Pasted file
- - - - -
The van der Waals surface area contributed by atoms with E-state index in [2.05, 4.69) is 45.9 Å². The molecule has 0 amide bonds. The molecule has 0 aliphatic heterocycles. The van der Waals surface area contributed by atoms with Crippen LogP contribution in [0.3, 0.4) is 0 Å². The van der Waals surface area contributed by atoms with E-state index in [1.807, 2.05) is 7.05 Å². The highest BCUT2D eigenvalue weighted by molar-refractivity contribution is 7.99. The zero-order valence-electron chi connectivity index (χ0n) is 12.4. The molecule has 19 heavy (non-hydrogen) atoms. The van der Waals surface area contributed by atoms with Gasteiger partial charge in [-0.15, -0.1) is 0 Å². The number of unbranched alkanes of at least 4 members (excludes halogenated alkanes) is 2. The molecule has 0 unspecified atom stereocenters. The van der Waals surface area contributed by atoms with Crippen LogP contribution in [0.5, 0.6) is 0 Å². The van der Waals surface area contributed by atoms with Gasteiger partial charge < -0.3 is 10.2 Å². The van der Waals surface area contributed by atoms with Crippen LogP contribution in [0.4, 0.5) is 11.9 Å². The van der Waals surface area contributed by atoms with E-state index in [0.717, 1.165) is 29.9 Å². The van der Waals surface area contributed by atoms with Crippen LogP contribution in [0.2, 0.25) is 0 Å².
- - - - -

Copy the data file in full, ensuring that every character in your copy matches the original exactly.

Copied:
The van der Waals surface area contributed by atoms with E-state index in [2.05, 4.69) is 45.9 Å². The molecule has 0 amide bonds. The molecule has 0 aliphatic heterocycles. The van der Waals surface area contributed by atoms with Crippen LogP contribution in [0.3, 0.4) is 0 Å². The van der Waals surface area contributed by atoms with E-state index in [1.807, 2.05) is 7.05 Å². The highest BCUT2D eigenvalue weighted by molar-refractivity contribution is 7.99. The zero-order valence-electron chi connectivity index (χ0n) is 12.4. The molecule has 19 heavy (non-hydrogen) atoms. The van der Waals surface area contributed by atoms with Gasteiger partial charge in [-0.15, -0.1) is 0 Å². The number of unbranched alkanes of at least 4 members (excludes halogenated alkanes) is 2. The molecule has 0 unspecified atom stereocenters. The van der Waals surface area contributed by atoms with Crippen LogP contribution in [0.5, 0.6) is 0 Å². The van der Waals surface area contributed by atoms with Gasteiger partial charge < -0.3 is 10.2 Å². The van der Waals surface area contributed by atoms with Crippen LogP contribution in [0.4, 0.5) is 11.9 Å². The van der Waals surface area contributed by atoms with E-state index in [0.717, 1.165) is 29.9 Å². The van der Waals surface area contributed by atoms with Crippen LogP contribution in [0.2, 0.25) is 0 Å².